Today’s quick takes on TV shows will include Better Things and Good Girls, as well as a few thoughts on the film Crazy Rich Asians.
It’s season 3 of Better Things, and we’re not seeing so much of Sam Fox (Pamela Adlon) as mother to her three girls, but as an individual outside the family. In the episode “The Unknown,” Sam does a play with friends of hers like Jon Jon Briones, Norm Lewis, Gabrielle Ruiz, and Holland Taylor. The guest actors play themselves.
The thing I found noteworthy about this particular episode of Better Things was Sam’s growing attraction to a woman, Mer (Marsha Thomason). It’s throwing her off kilter and she isn’t handling it well. Mer isn’t going to fool around waiting during her dizzying indecision. It will be interesting to see if Sam represses it or acts on it in the future.
This video takes a look at all of season 3.
Season 3 is the first season of the show that Pamela Adlon has done on her own since Louis C.K. slunk away. She’s juggling all the balls and doing a terrific job.
Both Better Things and Good Girls have a young female character I keep waiting to see come out as female to male transgender. It hasn’t happened with Frankie (Hannah Alligood) yet, but on Good Girls this week Sadie (Isaiah Stannard) told her mom (Mae Whitman) that she was a boy. He’s a boy.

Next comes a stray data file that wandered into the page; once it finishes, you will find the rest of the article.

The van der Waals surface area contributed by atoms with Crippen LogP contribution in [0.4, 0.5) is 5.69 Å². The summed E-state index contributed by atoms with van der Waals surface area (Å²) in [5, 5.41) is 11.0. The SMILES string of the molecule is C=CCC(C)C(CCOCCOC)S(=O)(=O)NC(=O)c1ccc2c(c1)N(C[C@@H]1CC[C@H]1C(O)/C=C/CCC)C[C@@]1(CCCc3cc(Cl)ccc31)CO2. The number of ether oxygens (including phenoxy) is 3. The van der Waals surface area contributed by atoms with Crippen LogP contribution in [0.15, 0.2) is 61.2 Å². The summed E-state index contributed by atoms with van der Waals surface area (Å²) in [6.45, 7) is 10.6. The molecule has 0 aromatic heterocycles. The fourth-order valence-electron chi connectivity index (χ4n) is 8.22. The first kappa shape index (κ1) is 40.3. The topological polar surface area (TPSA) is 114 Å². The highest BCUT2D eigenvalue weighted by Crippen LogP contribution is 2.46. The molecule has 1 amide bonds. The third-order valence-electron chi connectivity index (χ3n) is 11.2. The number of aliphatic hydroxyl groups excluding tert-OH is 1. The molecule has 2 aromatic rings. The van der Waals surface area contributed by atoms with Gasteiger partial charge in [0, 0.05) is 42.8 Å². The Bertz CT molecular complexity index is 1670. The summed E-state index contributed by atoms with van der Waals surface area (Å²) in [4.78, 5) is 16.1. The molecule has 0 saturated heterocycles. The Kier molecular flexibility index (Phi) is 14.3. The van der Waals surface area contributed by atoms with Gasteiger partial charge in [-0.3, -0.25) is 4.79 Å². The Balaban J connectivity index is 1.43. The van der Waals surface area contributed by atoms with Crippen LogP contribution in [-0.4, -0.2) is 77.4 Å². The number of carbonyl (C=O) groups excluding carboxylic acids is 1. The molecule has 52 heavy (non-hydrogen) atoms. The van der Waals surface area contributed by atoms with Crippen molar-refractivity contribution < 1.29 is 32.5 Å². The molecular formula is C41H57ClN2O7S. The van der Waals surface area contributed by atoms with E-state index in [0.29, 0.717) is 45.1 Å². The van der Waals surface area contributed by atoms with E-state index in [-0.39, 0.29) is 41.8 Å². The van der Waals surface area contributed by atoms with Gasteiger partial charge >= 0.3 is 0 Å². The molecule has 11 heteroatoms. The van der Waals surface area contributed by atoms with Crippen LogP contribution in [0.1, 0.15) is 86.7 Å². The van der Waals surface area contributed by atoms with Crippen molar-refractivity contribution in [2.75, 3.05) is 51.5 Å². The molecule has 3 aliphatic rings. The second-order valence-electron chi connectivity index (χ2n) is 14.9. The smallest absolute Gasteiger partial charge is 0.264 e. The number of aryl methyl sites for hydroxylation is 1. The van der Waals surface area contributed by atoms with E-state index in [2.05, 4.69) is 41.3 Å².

It was beautifully done. Annie knew it was coming. As a viewer, I could see it from the first episode of the series. But when the words were spoken it was handled exactly right. The way the scene was written was sensitive and felt true.
To return to Frankie on Better Things, she may eventually identify as nonbinary rather than trans. I keep expecting something to happen there, and I’m curious to see what Sam will do about it when it comes.
Crazy Rich Asians
Crazy Rich Asians is remarkable. A phenomenon. Not for its story, which is the standard romcom love story. For its cast, which is almost 100% Asian. In the all-white world of Hollywood, films with Asian or Black or Hispanic casts and actors playing roles representing their ethnic origins are still a rarity. It’s a struggle to get to tell your own story. This film makes a tiny dent in the dam.
In addition to Michelle Yeoh, Constance Wu, and Henry Golding, the film also includes a wonderful Awkwafina, Gemma Chan, Lisa Lu, Harry Shum Jr., Ken Jeong, Sonoya Mizuno, Chris Pang, Nico Santos, and many others. Actors of this quality shouldn’t be struggling to find work or stories to tell that represent their particular lives. It’s so affirming and gratifying to see this cast together to tell this story.
Here’s a powerful scene between Constance Wu as an aspiring wife to Nick and the evil potential mother-in-law played by Michelle Yeoh.